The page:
Frederick Buechner famously said that honest doubt is essential for growth in faith, not the enemy or the opposite of faith. “Doubts are the ants in the pants of faith – they keep faith alive and moving,” said Buechner. Similarly, the great theologian Karl Barth said that there is a sense in which the closer you come to Jesus, the more you think you know about him, the more distant he becomes, the less you know. Jesus is a great, unfathomable mystery. He keeps challenging us to grow in our understanding of him not because he delights in being arcane and elusive, but rather because he is none other than the Son of God. Perhaps, when it comes to understanding Jesus, the truth is that any God we can fully grasp and completely understand couldn’t be God.
The gospel writer of Mark told us up front, in the first verses of this gospel, that he is presenting us Jesus Christ, the Messiah, God’s Son. And we, like the disciples, thought, think we know what that means. Jesus is coming to fix what’s wrong with our world. Jesus is the answer to all of our problems. Jesus is the fulfillment of our heart’s desires. It’s a jolt to our expectations of the Son of God to be told that this Messiah, this Human One, is not a wonder worker, a solution to all of our problems, etc.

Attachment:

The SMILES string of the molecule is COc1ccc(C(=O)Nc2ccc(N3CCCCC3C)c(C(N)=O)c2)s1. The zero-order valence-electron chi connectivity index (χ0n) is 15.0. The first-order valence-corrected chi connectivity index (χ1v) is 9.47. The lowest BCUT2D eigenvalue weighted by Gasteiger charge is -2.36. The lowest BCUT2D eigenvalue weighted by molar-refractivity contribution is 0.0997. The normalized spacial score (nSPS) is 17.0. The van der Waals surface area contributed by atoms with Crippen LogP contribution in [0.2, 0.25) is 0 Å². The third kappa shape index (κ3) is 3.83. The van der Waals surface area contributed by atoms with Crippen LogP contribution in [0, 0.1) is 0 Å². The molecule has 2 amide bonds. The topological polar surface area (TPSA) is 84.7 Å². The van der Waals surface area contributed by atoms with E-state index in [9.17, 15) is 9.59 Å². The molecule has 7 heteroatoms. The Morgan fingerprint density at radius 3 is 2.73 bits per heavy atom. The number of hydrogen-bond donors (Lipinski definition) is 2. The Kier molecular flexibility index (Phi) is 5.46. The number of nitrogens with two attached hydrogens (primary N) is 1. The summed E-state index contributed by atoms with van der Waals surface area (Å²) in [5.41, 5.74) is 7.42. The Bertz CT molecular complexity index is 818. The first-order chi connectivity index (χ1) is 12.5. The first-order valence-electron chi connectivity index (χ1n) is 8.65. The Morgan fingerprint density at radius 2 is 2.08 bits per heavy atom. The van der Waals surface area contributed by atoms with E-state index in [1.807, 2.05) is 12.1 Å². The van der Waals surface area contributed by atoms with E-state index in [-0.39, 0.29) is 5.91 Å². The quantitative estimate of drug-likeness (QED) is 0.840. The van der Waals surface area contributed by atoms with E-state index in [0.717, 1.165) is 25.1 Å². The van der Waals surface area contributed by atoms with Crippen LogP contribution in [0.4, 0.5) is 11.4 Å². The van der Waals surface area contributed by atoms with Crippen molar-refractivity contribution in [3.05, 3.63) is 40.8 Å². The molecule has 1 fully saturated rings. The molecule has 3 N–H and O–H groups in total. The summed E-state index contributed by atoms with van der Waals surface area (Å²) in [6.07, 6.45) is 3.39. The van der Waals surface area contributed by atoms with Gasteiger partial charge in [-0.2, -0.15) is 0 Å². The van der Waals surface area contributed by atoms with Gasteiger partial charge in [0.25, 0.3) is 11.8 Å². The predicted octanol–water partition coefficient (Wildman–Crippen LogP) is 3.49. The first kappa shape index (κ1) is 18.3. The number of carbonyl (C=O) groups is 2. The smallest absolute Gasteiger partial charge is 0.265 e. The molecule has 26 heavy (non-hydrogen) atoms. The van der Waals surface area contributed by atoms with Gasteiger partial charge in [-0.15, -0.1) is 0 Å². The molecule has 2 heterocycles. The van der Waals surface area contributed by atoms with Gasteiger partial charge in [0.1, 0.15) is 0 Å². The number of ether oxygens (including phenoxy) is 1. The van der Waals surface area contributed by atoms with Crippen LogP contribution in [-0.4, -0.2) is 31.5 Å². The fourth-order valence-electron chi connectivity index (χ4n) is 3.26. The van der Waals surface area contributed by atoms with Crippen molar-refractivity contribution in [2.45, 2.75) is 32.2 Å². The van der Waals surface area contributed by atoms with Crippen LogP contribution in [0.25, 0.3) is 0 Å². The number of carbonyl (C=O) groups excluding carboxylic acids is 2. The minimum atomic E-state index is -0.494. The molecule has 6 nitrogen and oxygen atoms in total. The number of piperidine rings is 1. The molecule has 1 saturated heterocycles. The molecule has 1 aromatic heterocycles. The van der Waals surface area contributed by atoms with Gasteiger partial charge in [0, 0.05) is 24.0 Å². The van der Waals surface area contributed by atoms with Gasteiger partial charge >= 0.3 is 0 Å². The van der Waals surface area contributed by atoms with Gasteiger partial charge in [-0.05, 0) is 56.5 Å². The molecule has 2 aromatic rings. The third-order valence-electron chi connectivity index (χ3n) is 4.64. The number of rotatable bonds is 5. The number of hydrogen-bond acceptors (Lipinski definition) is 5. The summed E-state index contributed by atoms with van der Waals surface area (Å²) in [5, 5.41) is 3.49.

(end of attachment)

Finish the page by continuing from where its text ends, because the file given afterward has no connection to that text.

So as I read through this passage for today and pondered the paradox of what it means to have knowledge and yet be afraid to ask, I wondered what it is that made the disciples afraid to ask for clarification when they were confused or didn’t comprehend what Jesus was talking about. Why are people in the church today afraid of doubts and questions? What is it about NACCP that celebrates questions and wrestling while so many other churches demand blind faith and an unwillingness to consider questions?